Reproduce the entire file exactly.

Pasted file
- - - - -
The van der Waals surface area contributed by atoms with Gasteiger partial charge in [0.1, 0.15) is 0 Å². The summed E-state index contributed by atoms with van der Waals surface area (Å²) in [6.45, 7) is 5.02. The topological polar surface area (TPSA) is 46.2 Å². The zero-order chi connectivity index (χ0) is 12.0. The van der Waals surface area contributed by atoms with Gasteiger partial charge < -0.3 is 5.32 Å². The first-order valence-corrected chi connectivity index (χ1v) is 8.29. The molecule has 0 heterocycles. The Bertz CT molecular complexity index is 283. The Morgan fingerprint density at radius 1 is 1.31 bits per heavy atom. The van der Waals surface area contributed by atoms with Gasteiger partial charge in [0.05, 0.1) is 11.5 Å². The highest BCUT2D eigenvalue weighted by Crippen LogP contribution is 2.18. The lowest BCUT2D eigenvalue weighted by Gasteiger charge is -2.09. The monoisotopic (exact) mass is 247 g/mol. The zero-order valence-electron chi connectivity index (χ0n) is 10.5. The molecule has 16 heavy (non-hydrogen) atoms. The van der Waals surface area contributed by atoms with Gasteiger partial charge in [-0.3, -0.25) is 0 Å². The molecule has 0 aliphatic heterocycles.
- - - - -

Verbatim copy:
The van der Waals surface area contributed by atoms with Gasteiger partial charge in [0.1, 0.15) is 0 Å². The summed E-state index contributed by atoms with van der Waals surface area (Å²) in [6.45, 7) is 5.02. The topological polar surface area (TPSA) is 46.2 Å². The zero-order chi connectivity index (χ0) is 12.0. The van der Waals surface area contributed by atoms with Gasteiger partial charge < -0.3 is 5.32 Å². The first-order valence-corrected chi connectivity index (χ1v) is 8.29. The molecule has 0 heterocycles. The Bertz CT molecular complexity index is 283. The Morgan fingerprint density at radius 1 is 1.31 bits per heavy atom. The van der Waals surface area contributed by atoms with Gasteiger partial charge in [0.05, 0.1) is 11.5 Å². The highest BCUT2D eigenvalue weighted by Crippen LogP contribution is 2.18. The lowest BCUT2D eigenvalue weighted by Gasteiger charge is -2.09. The monoisotopic (exact) mass is 247 g/mol. The zero-order valence-electron chi connectivity index (χ0n) is 10.5. The molecule has 16 heavy (non-hydrogen) atoms. The van der Waals surface area contributed by atoms with Gasteiger partial charge in [-0.3, -0.25) is 0 Å². The molecule has 0 aliphatic heterocycles.